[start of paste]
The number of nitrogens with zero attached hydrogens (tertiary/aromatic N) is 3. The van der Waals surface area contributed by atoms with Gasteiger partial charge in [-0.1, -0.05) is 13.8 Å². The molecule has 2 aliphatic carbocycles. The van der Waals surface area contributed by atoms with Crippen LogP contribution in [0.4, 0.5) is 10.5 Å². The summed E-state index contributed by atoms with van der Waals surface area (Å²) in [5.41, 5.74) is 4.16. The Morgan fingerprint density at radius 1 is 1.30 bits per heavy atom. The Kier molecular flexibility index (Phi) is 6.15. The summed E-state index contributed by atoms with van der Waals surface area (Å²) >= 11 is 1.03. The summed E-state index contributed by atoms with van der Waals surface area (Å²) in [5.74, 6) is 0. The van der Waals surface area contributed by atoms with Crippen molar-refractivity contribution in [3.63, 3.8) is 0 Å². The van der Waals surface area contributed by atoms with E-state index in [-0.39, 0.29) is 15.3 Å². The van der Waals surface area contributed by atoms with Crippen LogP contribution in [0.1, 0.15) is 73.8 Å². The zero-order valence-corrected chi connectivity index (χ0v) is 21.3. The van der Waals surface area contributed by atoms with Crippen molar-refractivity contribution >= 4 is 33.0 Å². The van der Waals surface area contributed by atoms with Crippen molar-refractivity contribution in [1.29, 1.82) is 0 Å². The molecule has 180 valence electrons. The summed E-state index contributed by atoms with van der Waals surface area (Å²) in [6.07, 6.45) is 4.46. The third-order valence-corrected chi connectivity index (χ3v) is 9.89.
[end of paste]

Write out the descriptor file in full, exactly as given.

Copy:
The number of nitrogens with zero attached hydrogens (tertiary/aromatic N) is 3. The van der Waals surface area contributed by atoms with Gasteiger partial charge in [-0.1, -0.05) is 13.8 Å². The molecule has 2 aliphatic carbocycles. The van der Waals surface area contributed by atoms with Crippen LogP contribution in [0.4, 0.5) is 10.5 Å². The summed E-state index contributed by atoms with van der Waals surface area (Å²) in [5.41, 5.74) is 4.16. The Morgan fingerprint density at radius 1 is 1.30 bits per heavy atom. The Kier molecular flexibility index (Phi) is 6.15. The summed E-state index contributed by atoms with van der Waals surface area (Å²) >= 11 is 1.03. The summed E-state index contributed by atoms with van der Waals surface area (Å²) in [5.74, 6) is 0. The van der Waals surface area contributed by atoms with Crippen molar-refractivity contribution in [3.63, 3.8) is 0 Å². The van der Waals surface area contributed by atoms with E-state index in [-0.39, 0.29) is 15.3 Å². The van der Waals surface area contributed by atoms with Crippen LogP contribution in [0.1, 0.15) is 73.8 Å². The zero-order valence-corrected chi connectivity index (χ0v) is 21.3. The van der Waals surface area contributed by atoms with Crippen molar-refractivity contribution >= 4 is 33.0 Å². The van der Waals surface area contributed by atoms with Crippen molar-refractivity contribution in [1.29, 1.82) is 0 Å². The molecule has 180 valence electrons. The summed E-state index contributed by atoms with van der Waals surface area (Å²) in [6.07, 6.45) is 4.46. The third-order valence-corrected chi connectivity index (χ3v) is 9.89.